Beethoven's Music - Essential Works by the Classical Master

Beethoven's music is an essential part of the classical repertoire. The genius's powerful, ground-breaking pieces are some of mankind's favorite music.

Beethoven felt very strongly about music. He thought it was a pure art, and worshiped it almost like a religion ("this great goddess"). He hated all types of poor or psuedo-art. Creating music gave him extreme joy, which is definitely reflected in the final product!

But it usually took him several goes to get it right. Music didn't just arrive in his head uninvited - he had to labor away, carefully crafting it out. The sketch-book for his Ninth Symphony has over 20 different melodies for the Ode to Joy!

Here is a list of the most important Beethoven music...

  • Septet, Op. 20. This charming piece for seven instruments was one of Beethoven's first "hits" with musical society. You can see the development of his later style in here.

  • Moonlight Sonata, No. 14 Op. 27. A hugely famous piece, with a slow, dark first movement. The story goes that the name was inspired by moonlight Beethoven saw while he improvised away on the piano. (In fact, it was named Moonlight by a critic years after the composer died!)

  • Pathetique Sonata, No. 8 Op. 30: One of Beethoven's early piano sonatas. The slow second movement is well-known for the tragedy and deep emotions it expresses. I love this sonata - it sounds very nostalgic, but somehow comforting as well.

  • Adelaide, Op. 46. Beethoven's most popular song. The lyrics are about idealized love for an unattainable woman, an experience which Beethoven had many times in his life.

  • Eroica Symphony (Third), Op. 55. A ground-breaking piece, which Beethoven originally dedicated to Napoleon. When Napoleon crowned himself Emperor though, Beethoven flew into a rage and violently scratched out the dedicatee's name on the manuscript.

    The piece is important because it marks the beginning of a new type of music, where the composer's personal emotions are expressed (in this case Beethoven's anger over his increasing deafness).

  • Fifth Symphony, Op. 67. One of the best-known pieces in all of classical music. It opens with a famous "Fate" motif which probably nearly everyone would recognize nowadays. Beethoven wrote the piece during a time of political turmoil and personal crisis. The works' innovations were celebrated as "revolutionary" at the time.

  • Fidelio, Op. 72. Beethoven's only opera. The story is about a wife who disguises herself as a prison guard to rescue her husband. Beethoven liked the heroic and political ideals of the story.

  • Kreutzer Sonata, the groundbreaking violin sonata which redefined the genre.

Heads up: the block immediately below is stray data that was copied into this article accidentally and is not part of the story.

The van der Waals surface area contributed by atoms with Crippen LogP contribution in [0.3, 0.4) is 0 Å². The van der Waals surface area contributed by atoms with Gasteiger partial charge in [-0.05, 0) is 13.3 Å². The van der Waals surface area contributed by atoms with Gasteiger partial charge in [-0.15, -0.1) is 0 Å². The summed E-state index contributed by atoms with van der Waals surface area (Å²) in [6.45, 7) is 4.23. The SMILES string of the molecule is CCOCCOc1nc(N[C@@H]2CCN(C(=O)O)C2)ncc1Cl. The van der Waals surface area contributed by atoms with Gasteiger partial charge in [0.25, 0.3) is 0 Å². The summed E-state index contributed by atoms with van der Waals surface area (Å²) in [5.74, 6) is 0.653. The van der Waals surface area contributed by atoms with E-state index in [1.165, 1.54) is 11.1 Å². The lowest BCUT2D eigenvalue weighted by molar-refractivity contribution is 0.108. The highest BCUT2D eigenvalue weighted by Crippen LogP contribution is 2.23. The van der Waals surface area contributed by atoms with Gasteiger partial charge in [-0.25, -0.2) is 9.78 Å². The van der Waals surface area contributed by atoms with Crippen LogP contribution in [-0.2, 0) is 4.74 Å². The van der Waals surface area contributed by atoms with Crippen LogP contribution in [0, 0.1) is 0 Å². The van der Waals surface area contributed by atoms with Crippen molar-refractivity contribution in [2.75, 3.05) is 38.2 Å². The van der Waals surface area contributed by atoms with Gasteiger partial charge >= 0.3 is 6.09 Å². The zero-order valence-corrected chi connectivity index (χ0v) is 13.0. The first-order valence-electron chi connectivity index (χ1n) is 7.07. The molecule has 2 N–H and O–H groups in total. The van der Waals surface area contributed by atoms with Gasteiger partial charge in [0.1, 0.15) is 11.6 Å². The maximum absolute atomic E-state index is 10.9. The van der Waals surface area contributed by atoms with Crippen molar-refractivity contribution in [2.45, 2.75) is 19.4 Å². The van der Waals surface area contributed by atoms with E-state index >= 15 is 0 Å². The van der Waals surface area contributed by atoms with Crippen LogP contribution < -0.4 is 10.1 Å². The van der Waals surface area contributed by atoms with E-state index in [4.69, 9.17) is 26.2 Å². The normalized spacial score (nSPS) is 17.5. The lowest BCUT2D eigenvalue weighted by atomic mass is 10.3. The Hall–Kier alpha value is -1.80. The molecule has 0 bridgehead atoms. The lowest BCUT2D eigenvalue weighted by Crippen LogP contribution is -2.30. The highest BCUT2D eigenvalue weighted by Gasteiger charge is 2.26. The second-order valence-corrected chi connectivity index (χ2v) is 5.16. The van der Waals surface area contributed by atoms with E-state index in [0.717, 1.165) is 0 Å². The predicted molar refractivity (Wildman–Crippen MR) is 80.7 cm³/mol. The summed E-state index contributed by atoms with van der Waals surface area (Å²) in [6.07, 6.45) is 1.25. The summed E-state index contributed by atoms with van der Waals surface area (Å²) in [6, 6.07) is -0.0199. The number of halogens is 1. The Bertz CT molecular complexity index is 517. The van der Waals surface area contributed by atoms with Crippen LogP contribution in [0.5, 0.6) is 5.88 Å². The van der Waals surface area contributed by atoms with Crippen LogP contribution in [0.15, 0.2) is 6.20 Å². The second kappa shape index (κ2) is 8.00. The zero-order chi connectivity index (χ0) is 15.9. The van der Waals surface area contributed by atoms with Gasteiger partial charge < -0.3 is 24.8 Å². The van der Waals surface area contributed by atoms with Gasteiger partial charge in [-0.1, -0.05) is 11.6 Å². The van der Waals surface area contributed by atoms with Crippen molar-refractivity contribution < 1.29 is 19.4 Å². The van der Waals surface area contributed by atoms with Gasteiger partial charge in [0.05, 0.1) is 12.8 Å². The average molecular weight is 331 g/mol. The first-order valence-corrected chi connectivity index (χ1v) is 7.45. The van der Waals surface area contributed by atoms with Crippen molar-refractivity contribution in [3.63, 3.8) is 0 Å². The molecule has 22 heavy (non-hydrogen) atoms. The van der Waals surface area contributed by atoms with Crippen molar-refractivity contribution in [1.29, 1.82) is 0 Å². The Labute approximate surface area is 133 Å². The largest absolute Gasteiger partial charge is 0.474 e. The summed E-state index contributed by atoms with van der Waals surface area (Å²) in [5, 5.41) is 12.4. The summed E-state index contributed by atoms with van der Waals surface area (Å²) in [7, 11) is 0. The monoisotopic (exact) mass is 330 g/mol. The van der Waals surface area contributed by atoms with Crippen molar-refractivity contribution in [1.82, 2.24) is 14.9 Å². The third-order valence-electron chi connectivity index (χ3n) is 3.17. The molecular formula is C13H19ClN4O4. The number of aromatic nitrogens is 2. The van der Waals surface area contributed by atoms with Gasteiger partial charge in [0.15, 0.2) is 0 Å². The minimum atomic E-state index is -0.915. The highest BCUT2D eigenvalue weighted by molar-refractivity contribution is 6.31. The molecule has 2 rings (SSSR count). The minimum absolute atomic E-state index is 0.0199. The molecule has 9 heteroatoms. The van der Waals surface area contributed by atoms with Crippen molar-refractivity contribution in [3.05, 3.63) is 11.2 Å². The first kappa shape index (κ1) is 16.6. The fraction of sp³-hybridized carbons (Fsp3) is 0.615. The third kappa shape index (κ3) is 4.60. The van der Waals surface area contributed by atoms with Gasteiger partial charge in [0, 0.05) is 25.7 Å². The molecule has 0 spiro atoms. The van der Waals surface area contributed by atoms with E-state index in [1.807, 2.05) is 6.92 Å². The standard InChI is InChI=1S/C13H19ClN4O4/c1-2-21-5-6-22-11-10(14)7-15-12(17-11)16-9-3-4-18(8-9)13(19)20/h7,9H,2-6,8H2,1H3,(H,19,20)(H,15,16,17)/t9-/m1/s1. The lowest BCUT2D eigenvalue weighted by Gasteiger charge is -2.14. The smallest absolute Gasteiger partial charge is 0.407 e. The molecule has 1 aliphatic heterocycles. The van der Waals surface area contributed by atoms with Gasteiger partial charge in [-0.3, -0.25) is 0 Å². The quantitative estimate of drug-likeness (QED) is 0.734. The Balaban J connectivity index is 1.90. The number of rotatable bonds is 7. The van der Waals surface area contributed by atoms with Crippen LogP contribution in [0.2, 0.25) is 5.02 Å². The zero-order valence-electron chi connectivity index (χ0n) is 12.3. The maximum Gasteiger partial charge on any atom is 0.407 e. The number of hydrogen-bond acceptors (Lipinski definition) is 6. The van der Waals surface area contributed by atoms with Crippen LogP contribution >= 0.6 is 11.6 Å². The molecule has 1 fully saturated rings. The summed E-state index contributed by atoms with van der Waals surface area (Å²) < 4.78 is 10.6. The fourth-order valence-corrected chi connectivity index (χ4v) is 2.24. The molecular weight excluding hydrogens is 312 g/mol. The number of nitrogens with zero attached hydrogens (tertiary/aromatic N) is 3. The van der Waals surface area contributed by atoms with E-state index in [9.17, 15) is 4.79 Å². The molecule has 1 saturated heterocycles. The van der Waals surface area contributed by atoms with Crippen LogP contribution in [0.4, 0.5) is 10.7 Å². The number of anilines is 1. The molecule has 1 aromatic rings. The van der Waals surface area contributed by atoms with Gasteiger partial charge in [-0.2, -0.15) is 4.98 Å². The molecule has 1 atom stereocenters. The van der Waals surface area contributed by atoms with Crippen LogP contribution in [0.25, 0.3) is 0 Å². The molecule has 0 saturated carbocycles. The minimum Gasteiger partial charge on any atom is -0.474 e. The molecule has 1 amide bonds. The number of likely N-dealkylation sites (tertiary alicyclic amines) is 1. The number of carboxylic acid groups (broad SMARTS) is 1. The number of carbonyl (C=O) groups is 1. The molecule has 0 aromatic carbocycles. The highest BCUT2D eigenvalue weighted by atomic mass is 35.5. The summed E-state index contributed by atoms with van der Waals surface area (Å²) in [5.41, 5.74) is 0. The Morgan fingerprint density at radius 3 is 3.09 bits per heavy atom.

• Emperor piano concerto, (Fifth) Op. 73. Beethoven's last and most famous piano concerto, this is a strong and majestic piece.

  • Missa Solemnis, Op. 123. One of Beethoven's greatest achievements. It's an epic setting of a sacred Mass.

  • Choral Symphony (Ninth), Op. 125. Ah, the Ninth Symphony! I would say this is Beethoven's masterpiece. It's an extremely powerful symphony, which revolutionized all of music. The composer innovatively added a choir onto the last movement, to sing Schiller's poem "Ode to Joy" to Beethoven's magnificent melody. Astonishingly, Beethoven wrote it when he was completely deaf.

  • Grand Fugue, Op. 133. For string quartet. This piece was originally the finale of a different string quartet, but the audience couldn't understand it, and so Beethoven wrote a different finale and published the Grand Fugue separately. It's a complex and experimental piece, which Stravinsky said would "always sound contemporary".

  • Fur Elise (no opus number). Beethoven's famous "Bagatelle", this is another piece which has an instantly recognizable melody. A great beginner's piano piece!

Here are some of my favorite pieces of Beethoven music...

Symphony No. 7, Op. 92. A rousing symphony. I think Wagner described it best as "the apotheosis of the dance". To prove his point, he then danced to it, accompanied on the piano by Liszt. I wonder what Beethoven would have made of it...

Here's the entire Symphony, conducted by Herbert Von Karajan:

Egmont Overture, Op. 84. This is music for a play by Goethe. I really like the noble and dramatic depictions of heroism in this piece. Here's an excellent performance with Leonard Bernstein conducting the Vienna Philharmonic:

Beethoven music has inspired listeners, musicians, and humans in general. The grand classical master was definitely one of the greatest composers of all-time.

You can also hear a large selection of Beethoven's music easily at Enjoy!

There's also loads of rare Beethoven pieces (mostly unrecorded) to hear in midi format over the The Unheard Beethoven.

If you want a quick introduction to Beethoven's most popular pieces, I recommend The Best of Beethoven:

Best of Beethoven

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